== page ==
Motion of Virginia Delegates on Exchange of Flour
MS (NA: PCC, No. 19, VI, 607). Written by Joseph Jones.
[21 June 1781]
On the Motion of the Delegates of Virginia—
Resolved that the Commissary Genl. of purchases1 be authorised to exchange with Nicholson2 Agent for the State of Virginia now in Philadelphia, so much a part of the flour within the State of Pennsylvania, Delaware or Maryland belonging to the United States as the Superindt. of finance shall approve,3 for a like Quantity to be delivered for the Use of the sd United States in the State of Virginia, by the aforesaid Agent4
1. Colonel Ephraim Blaine (1741–1804) of Pennsylvania had been commissary of the 8th Pennsylvania Regiment, 1776–1777, commissary of supplies, continental army, 1777, and deputy commissary general of purchases for the middle department, 1777–1780. Appointed commissary general of purchases for the continental army on 1 January 1780, he was to hold that office until 24 July 1783 (Heitman, Historical Register Continental description begins F. B. Heitman, Historical Register of Officers of the Continental Army during the War of the Revolution (Washington, 1893). description ends , p. 105). In Nathanael Greene’s judgment he was “as unequal to the business as he [was] fond of it” (Douglas S. Freeman, George Washington, V, 152, n. 70).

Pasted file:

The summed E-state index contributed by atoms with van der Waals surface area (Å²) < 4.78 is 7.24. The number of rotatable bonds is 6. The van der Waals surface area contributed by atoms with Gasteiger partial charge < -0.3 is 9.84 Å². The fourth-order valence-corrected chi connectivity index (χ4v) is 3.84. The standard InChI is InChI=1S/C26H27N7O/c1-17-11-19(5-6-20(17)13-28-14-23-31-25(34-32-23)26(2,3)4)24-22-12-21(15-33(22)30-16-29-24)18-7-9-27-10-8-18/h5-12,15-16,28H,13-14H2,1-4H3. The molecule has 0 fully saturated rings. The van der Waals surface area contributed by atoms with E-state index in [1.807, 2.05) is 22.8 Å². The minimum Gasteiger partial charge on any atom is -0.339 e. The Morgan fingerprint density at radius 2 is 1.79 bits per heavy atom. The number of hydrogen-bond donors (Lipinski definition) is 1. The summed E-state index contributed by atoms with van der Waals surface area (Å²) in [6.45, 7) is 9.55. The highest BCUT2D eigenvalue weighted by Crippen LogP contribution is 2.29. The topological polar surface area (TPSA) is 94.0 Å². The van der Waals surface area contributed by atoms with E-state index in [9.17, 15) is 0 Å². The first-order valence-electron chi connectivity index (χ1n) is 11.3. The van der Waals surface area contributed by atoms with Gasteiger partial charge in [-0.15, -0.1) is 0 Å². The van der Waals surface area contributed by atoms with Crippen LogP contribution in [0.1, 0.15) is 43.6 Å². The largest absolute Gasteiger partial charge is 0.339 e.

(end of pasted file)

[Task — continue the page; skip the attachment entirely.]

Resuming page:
2. George Nicolson.
3. At the bottom of the sheet on which this motion appears, there is written the following, apparently also in Jones’s hand, “as Mr R Morris with the advise & concurrence of the comr in chief shall approve.” This was substituted for “as the Superindt. of finance shall approve,” before Congress adopted the motion (JCC description begins Worthington Chauncey Ford et al., eds., Journals of the Continental Congress, 1774–1789 (34 vols.; Washington, 1904–37). description ends , XX, 687; Pendleton to JM, 28 May 1781, n. 4).
4. This resolution was one of a number passed without dissent during the third week of June to hasten arms, clothing, and food to Lafayette’s army in Virginia (JCC description begins Worthington Chauncey Ford et al., eds., Journals of the Continental Congress, 1774–1789 (34 vols.; Washington, 1904–37). description ends , XX, 679, 682, 687). As was the fate of other resolutions intended to assist the Marquis, the present one was excellent in purpose but futile in effect. By 8 September Lafayette, who had already attributed the dearth of provisions for his men to “want of sistem,” was fuming to the commander-in-chief, “I do not know in the name of God what prevents them coming, their is no Continental Commissary of purchases and the State one [Major Richard Claiborne] has little sence, and no activity” (Louis Gottschalk, ed., Letters of Lafayette to Washington, pp. 222, 229).